The impact of intrauterine devices on subsequent fertility

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Abstract

Purpose of review

To investigate the impact of intrauterine devices on subsequent fertility.

Recent findings

Intrauterine devices are safe, well tolerated and used by millions of women worldwide.

Recent findings

Subsequent fertility is studied among women who remove the intrauterine contraceptive device for planning pregnancy or among women who have removed the intrauterine contraceptive device because of intrauterine contraceptive device-related complications and later on have become pregnant. Study participants are recruited from randomized clinical trials on intrauterine contraceptive device performance or in case series among women who remove the intrauterine contraceptive device. Pregnancy rates after removal are high and are similar to time-to-pregnancy rates in the general population. The birth rates are high with a normal distribution of preterm deliveries, normal birth weight and sex ratio of newborns. The ratio of extra-intrauterine pregnancies and the need for infertility work up are low, and the distribution of infertility causes among fully investigated couples is as seen in the general population.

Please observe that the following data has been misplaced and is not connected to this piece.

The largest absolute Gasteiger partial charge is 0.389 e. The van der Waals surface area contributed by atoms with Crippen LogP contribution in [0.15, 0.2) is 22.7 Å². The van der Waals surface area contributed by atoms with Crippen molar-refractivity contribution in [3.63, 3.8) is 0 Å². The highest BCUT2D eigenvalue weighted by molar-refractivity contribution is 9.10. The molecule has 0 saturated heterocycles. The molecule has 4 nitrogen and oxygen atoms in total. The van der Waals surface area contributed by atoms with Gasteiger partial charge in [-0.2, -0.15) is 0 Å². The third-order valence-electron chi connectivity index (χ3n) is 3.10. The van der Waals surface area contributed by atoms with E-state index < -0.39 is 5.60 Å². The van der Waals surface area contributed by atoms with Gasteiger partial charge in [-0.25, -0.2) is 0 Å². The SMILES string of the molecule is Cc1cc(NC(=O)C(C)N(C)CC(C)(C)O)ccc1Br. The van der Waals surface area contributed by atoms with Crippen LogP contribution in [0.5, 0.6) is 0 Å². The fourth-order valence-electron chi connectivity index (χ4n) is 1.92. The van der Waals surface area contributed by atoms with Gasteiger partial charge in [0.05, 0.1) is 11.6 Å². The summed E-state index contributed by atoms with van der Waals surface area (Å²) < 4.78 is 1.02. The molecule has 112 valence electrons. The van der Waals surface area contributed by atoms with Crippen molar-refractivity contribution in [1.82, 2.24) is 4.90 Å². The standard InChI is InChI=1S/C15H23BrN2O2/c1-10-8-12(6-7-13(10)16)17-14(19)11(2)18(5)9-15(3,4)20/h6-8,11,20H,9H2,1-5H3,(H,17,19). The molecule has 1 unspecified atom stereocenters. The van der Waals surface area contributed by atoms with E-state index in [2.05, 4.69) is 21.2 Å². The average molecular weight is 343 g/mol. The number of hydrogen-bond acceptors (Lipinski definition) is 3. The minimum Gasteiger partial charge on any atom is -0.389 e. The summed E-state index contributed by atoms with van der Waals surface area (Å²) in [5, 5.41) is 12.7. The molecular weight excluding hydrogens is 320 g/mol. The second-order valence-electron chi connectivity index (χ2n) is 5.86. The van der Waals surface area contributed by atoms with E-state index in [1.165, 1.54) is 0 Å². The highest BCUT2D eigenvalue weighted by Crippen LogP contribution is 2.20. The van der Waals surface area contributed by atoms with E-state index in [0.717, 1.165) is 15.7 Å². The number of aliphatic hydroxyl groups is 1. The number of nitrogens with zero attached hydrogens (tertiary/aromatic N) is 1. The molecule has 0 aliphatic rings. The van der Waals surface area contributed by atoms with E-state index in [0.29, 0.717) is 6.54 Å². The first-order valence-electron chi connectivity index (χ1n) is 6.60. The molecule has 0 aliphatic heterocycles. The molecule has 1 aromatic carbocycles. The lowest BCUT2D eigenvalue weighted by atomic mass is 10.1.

Summary

Despite small sample size of studies investigating impact of intrauterine contraceptive devices on subsequent fertility, the results are consistent and reassuring on high pregnancy rates, and a normal distribution of pregnancy outcomes. There are limited data on return of fertility after usage of medicated intrauterine contraceptive devices– more studies are warranted among women who have used hormone-releasing intrauterine contraceptive devices.

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